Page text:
Alex started correctly with 35. Qb4 Kc8 (if 35. ..Qb5, then 36. f8Q! wins immediately) and repeated moves with 36. Qg4 Kb8, but erred with 37. Qg8 when 37. Qb4 Kc8 38. Qf4! (threatening f8Q) Rf8 39. Qh6 simply wins as black cannot defend his back rank. After 37. ..Rc8 38. c3 Qc4 only 39. Qg3 held the edge. Katz blundered again with 39. Re8 Qf1 40. Kd2 Qf2 41. Kd3 Qf1 42. Ke3 Kb7 43. Qh7 and after 43. ..Kb6, his position was critical. The match dynamic came into play as it wasn't clear who was playing for the win!
44. Re4? (44. Rc8 Rc8 45. Qg7! is equal) Rc4? (44. ..Ra7!) 45. Re8?? put Katz on the brink of defeat. Viswanadha needed 45. ..Rg4!, forcing mate or decisive material gain. After 45. ..Rcc8?? 46. Re4? (46. Rc8! equal) a5? (to avoid repetition), Katz stabilized with 47. Qg6 Qe1 48. Kf3 Qd1, but blundered again with 49. Kg3.
Viswanadha returned the favor with 49. ..Qd5?? (49. ..Qd3! 50. Kf4 Rc4 and wins) and finally 50. Re8 deserved exclaims, leading to a winning endgame.
But that was not all! Giorgi Kacheishvili played an impressive game with the black pieces against Jesse Kraai on board 1, squeezing the most out of a slightly better endgame. Kraai's last chance to hold came on move 83
Kraai had to find 83. Nf6! f4 84. Ke1! Ke3 85. Ng4!! and the black K cannot transfer to g3 as the f3 square is mined. Once ensconced on f2, white is in time if black's K goes after the queenside as the black bishop cannot hold the f3 square and defend a4. The position remains difficult but holdable if black tries other plans. After 83. Nf8??, Giorgi won a study-like ending: 83. ..f4 84. Ng6 f3 85. Nh4 f2 86. Nf3 Kc5 87. Nh2 f1Q 88. Nf1 Bf1 89. Kc2 Kc4 90. Kb1 Kb3 91. Ka2 Kc2 92. Ka2 Bc4 93. Ka1 Bg8 (zugzwang!) 94. b4 ab 0-1
The Connecticut Dreadnoughts built an impressive roster for their USCL debut (replacing our Championship opponents, the Chicago Blaze), headlined by Yale undergrad Robert Hess and significantly underrated Mikheil Kekelidze and Joshua Colas.
Nicolas Checa fought incredibly hard on board 4 before missing the strong retreating maneuver 42. Qa7 Kc8 43. Ra6-a1! and lost to Joshua Colas. Giorgi Kacheishvili and Robert Hess played a quick draw on board 1, as Hess's 7.. dc novelty killed the line. Pascal Charbonneau fell into deep time trouble trying to solve Kekelidze's Exchange Slav at the board, but eventually wrested control of the game and was pressing for the win in a rook+knight ending before a miscalculation let Kekelidze find a narrow path to a draw. Justus Williams won a crazy game against Dreadnought captain Ian Harris on board 3. After eschewing 25. Nd4! cd 26. Qd4 when only white can win, the game got messy and Harris had a significant chance on move 37.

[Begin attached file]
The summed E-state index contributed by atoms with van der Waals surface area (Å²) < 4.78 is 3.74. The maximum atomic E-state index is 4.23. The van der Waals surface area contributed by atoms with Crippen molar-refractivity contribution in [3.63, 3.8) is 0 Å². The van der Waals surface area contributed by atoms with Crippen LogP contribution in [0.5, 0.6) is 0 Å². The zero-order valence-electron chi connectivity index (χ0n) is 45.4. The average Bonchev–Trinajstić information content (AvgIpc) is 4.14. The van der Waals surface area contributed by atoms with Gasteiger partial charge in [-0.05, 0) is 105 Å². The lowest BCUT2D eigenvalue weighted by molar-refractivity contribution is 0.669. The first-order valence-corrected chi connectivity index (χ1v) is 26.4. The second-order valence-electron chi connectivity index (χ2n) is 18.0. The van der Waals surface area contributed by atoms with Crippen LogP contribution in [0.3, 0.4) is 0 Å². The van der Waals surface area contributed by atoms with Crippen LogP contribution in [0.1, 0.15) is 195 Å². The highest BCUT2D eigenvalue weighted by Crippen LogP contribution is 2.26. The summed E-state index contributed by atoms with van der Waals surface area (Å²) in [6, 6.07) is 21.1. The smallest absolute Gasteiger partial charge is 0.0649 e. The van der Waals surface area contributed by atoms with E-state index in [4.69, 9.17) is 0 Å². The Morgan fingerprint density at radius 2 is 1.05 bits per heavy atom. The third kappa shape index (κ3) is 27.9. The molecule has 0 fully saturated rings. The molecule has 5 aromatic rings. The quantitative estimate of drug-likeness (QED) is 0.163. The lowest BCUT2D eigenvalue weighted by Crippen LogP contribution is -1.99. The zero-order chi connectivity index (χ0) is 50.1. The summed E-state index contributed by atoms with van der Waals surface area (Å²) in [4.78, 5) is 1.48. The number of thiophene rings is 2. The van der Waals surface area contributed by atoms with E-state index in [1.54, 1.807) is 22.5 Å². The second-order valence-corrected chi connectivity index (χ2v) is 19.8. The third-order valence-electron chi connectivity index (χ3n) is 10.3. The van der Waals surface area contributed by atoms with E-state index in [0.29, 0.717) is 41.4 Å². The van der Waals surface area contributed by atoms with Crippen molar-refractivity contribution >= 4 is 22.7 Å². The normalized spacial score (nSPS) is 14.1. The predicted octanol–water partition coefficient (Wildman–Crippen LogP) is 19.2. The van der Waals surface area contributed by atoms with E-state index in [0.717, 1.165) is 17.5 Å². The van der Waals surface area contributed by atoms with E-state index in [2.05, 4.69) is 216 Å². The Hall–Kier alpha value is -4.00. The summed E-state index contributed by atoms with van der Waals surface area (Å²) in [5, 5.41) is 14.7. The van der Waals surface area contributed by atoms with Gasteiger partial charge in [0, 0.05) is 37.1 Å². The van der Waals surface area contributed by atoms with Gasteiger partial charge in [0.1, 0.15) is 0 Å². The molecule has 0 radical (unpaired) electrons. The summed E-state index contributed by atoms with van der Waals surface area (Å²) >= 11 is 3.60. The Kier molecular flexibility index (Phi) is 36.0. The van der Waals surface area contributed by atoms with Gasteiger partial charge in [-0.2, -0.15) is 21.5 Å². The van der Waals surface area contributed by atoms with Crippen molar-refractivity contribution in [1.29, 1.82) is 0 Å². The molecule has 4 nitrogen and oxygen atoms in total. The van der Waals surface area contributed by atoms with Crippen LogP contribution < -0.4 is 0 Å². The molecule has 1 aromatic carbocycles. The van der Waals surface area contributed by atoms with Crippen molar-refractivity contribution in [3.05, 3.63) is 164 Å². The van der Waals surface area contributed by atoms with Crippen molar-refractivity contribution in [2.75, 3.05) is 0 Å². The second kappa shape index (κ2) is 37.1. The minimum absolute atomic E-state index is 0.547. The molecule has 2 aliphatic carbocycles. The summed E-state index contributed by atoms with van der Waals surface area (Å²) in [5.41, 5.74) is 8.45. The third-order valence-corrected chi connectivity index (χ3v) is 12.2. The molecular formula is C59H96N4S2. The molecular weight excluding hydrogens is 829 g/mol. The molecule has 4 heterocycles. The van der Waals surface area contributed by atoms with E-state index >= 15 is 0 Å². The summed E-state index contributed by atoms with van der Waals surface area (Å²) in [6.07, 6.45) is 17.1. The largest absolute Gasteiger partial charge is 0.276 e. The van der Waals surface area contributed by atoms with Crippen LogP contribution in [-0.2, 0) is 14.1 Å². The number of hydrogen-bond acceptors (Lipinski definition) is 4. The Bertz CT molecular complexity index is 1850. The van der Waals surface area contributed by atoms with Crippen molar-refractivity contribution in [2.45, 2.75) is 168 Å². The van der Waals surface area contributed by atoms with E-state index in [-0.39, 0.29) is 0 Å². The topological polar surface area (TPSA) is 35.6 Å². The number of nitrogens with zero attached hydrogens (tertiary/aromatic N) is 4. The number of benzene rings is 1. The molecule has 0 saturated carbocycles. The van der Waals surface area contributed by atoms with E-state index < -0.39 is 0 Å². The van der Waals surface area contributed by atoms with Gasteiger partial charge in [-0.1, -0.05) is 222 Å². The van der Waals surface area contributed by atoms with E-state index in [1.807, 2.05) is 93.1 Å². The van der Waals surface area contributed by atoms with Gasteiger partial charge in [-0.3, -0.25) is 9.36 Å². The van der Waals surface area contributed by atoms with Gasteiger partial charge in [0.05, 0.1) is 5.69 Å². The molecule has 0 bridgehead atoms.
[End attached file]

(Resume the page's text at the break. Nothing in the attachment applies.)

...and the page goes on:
Harris could have crashed through with 37. ..Ra8! 38. Ra1 c2 39. Rd4 cd 40. Qb3 Kh8 41. Bf4 Rg8 42. g3 h4 43. Ra2 hg 44. fg d3 45. Ra1 Nc4!! 46. Qc4 d2
47. Qb3 Qe4! 48. Bd2 Qd4.
Instead 37. ..c2? 38. Qb3! Kg7?? 39. Qa2 Qg3 allowed Justus to win with 40. Qa7 Kg8 41. Rd4! Qe5 42. Rd3 Qe1 43. Kh2 Qe5 44. Rg3 Kf8 45. Qb6 h4 46. Qh6 Kf7 47. Qg6 Kf8 48. Qg8 Ke7 49. Qg5 Kd6 50. Qe5 Re5 51. Rc3 1-0
Another week - another escape! The Dallas Destiny won two straight USCL championships in 2007 and 2008, but have not returned to the finals since. After a disappointing year in 2011, they opened a significant margin in the West during the first half. At one point, this match looked headed for a significant defeat. Isaac Barayev blundered a piece in the opening (though Travis Guenther only 'managed' to win two pawns) on board 4 and Alec Getz outplayed Alex Katz to reach what looked to be an overwhelming position on board 3. Pascal Charbonneau could not find activity against Conrad Holt on board 2 and was slowly ground down in a Kings Indian. Tamaz's position was better than it looked, but Chirila was in the driver's seat on board 1 with black. A Dallas player even kibitzed: "looks like 4-0."
Chirila overreached (he was never more than slightly better) on board 1 and gave Tamaz a technically winning R+B vs. R+N ending. Isaac kept playing good moves and Guenther finally blundered with
40. h4? (40. Nd5! Kb7 41. Ne7 g5 42. Nf5 Bh3 43. Nh6 and wins eventually).Barayev did not miss his chance and played 40. ..g5!, generating enough counterplay to draw the game.
Pascal lost on board 2 and the match still looked firmly in Dallas's control, with Getz pressing Katz (who was under 1 minute) on board 3.
Getz has a few ways to maintain his advantage, with the cleanest being 56. ..Rc8! 57. Qe2 Qe2 58. Ke2 Rc2 59. Kf3 Rc3 60. Kf2 Re3, winning the e4 pawn and the game. Getz was impetuous and played 56. .. d4-d3??, which would also win on the spot if not for Katz's reply: 57. Qf2-a7!, after which black is lucky that he is not mated or just losing after 57. ..Rf7 58. Rh7! Kh7 59. Qf7. With no win there, the players agreed to a draw and the match ended 2-2.